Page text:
Any account of the Battle of Normandy that you care to read will for certain make reference to the ‘bocage’ and the influence that this ancient feature of the Normandy landscape had on the nature of the fighting in the engagements that took place to the south of Caen.
The Collins English Dictionary defines ‘bocage’ as follows:
‘n. 1. the wooded countryside characteristic of Northern France, with small, irregular-shaped fields and many hedges and copses. 2. woodland scenery represented in ceramics [c 17: from French, from Old French bose]'.
In their first engagements with the enemy, to the north of Caen, the ground was fairly open and, of course, as the fighting proceeded through the outskirts of the city and thence slowly into the centre, the soldiers struggled through a ruined cityscape subduing German resistance block by block, house by house.
It was in the terrain to the south of Caen that the troops first encountered the challenges presented by the Norman bocage. Typically, as described in the above definition, in bocage country small agricultural plots between which ran sunken lanes that were edged on either side with mature hedges, several feet in height and cultivated out of earth mounds.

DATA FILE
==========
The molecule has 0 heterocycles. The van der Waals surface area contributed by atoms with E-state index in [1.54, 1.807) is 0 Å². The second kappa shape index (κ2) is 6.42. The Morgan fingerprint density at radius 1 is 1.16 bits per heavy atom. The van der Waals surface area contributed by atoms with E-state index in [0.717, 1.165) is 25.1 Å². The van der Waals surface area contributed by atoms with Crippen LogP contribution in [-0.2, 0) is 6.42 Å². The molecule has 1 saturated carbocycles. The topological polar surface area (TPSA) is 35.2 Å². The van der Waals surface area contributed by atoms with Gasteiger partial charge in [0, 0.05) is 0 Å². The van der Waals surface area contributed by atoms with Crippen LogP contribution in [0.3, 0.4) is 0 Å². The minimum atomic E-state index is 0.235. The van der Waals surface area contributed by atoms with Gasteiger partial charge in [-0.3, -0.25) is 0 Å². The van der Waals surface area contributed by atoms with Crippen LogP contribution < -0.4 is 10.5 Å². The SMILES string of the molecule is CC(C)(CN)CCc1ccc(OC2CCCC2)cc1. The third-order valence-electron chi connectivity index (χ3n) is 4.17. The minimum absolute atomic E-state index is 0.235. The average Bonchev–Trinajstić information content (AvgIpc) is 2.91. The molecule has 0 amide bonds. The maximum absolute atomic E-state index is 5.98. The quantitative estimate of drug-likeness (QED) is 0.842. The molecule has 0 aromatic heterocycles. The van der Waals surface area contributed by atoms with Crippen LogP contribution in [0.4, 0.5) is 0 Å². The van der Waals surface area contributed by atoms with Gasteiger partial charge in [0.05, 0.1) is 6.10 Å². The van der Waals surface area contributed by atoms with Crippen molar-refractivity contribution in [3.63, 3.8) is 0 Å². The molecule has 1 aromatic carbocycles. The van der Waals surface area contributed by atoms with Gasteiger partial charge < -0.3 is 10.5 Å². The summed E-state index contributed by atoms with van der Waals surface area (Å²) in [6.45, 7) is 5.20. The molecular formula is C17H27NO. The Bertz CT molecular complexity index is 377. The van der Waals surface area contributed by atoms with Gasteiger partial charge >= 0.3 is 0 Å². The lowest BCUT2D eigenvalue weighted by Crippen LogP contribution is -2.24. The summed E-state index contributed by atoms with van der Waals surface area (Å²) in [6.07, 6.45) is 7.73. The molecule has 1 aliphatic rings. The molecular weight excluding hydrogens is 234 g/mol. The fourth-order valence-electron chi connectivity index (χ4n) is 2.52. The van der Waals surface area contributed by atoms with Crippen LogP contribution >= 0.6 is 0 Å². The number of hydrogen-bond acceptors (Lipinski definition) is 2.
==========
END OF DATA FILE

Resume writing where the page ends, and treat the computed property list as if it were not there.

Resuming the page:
This terrain was first encountered by the 59th during operation Pomegranate in the countryside to the south west of Caen.
Bocage provided coverage to the enemy that was second to none and a great asset to a defending army. To an attacking force such effective cover at close quarters presented a great danger of ambush.
Here I recall another anecdote of my Grandfather’s, seemingly one of a number of close escapes during his months in North West Europe. He and possibly the rest of his platoon or section were advancing through typical bocage terrain along the edge of a small holding. The objective was a farmhouse or outbuilding enemy position that had been causing the men a deal of trouble. Upon reaching the building, a lone German machine gunner surrendered. As the soldier was duly taken prisoner, my Grandfather took the opportunity to take up position behind the gun. He discovered that the gun was sighted along exactly the line of approach that he and his fellow South Staffords had taken in order to reach the machine gun position. The fact that the gunner did not open up on the advancing men may have been the action of a spent soldier who wanted out of the cauldron of Normandy. However, a more likely explanation is that the cover afforded by the bocage was so complete that the soldiers were upon the position before he could offer any effective resistance. It may well be that this small action occurred during the Battle of Noyers, however, sadly I have no way of ever knowing for sure.